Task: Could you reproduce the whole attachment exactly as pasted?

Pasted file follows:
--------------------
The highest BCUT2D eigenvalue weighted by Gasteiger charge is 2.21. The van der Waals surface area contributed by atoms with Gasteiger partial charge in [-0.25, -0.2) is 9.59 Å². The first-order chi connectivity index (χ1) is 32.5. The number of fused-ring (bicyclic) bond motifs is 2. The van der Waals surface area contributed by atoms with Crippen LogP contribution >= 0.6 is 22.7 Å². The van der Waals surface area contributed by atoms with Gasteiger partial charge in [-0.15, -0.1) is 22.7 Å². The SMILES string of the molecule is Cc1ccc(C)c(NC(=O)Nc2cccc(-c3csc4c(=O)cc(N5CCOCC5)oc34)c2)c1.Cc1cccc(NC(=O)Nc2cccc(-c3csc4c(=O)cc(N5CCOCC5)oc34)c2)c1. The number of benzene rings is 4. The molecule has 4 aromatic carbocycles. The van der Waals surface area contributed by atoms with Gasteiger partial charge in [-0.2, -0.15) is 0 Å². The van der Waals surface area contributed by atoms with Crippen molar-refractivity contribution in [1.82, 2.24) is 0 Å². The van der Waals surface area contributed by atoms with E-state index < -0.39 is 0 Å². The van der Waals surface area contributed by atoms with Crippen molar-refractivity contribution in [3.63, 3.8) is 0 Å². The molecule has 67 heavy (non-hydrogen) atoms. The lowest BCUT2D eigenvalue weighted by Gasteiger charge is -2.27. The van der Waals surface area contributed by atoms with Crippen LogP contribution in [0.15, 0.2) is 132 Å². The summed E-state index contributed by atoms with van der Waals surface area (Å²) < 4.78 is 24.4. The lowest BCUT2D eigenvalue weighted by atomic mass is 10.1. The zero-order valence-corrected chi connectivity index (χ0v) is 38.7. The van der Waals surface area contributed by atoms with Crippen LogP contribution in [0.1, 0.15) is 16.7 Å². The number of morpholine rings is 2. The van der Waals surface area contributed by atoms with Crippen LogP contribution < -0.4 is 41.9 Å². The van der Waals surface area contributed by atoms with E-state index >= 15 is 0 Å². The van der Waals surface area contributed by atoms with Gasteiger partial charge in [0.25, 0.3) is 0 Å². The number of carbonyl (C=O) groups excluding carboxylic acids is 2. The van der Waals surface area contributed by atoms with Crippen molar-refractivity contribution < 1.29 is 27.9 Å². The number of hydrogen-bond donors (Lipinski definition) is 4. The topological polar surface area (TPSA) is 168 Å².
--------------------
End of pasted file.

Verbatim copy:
The highest BCUT2D eigenvalue weighted by Gasteiger charge is 2.21. The van der Waals surface area contributed by atoms with Gasteiger partial charge in [-0.25, -0.2) is 9.59 Å². The first-order chi connectivity index (χ1) is 32.5. The number of fused-ring (bicyclic) bond motifs is 2. The van der Waals surface area contributed by atoms with Crippen LogP contribution >= 0.6 is 22.7 Å². The van der Waals surface area contributed by atoms with Gasteiger partial charge in [-0.15, -0.1) is 22.7 Å². The SMILES string of the molecule is Cc1ccc(C)c(NC(=O)Nc2cccc(-c3csc4c(=O)cc(N5CCOCC5)oc34)c2)c1.Cc1cccc(NC(=O)Nc2cccc(-c3csc4c(=O)cc(N5CCOCC5)oc34)c2)c1. The number of benzene rings is 4. The molecule has 4 aromatic carbocycles. The van der Waals surface area contributed by atoms with Gasteiger partial charge in [-0.2, -0.15) is 0 Å². The van der Waals surface area contributed by atoms with Crippen molar-refractivity contribution in [1.82, 2.24) is 0 Å². The van der Waals surface area contributed by atoms with E-state index < -0.39 is 0 Å². The van der Waals surface area contributed by atoms with Crippen molar-refractivity contribution in [3.63, 3.8) is 0 Å². The molecule has 67 heavy (non-hydrogen) atoms. The lowest BCUT2D eigenvalue weighted by Gasteiger charge is -2.27. The van der Waals surface area contributed by atoms with Crippen LogP contribution in [0.15, 0.2) is 132 Å². The summed E-state index contributed by atoms with van der Waals surface area (Å²) < 4.78 is 24.4. The lowest BCUT2D eigenvalue weighted by atomic mass is 10.1. The zero-order valence-corrected chi connectivity index (χ0v) is 38.7. The van der Waals surface area contributed by atoms with Crippen LogP contribution in [0.1, 0.15) is 16.7 Å². The number of morpholine rings is 2. The van der Waals surface area contributed by atoms with Crippen LogP contribution < -0.4 is 41.9 Å². The van der Waals surface area contributed by atoms with E-state index >= 15 is 0 Å². The van der Waals surface area contributed by atoms with Gasteiger partial charge in [0.25, 0.3) is 0 Å². The number of carbonyl (C=O) groups excluding carboxylic acids is 2. The van der Waals surface area contributed by atoms with Crippen molar-refractivity contribution < 1.29 is 27.9 Å². The number of hydrogen-bond donors (Lipinski definition) is 4. The topological polar surface area (TPSA) is 168 Å².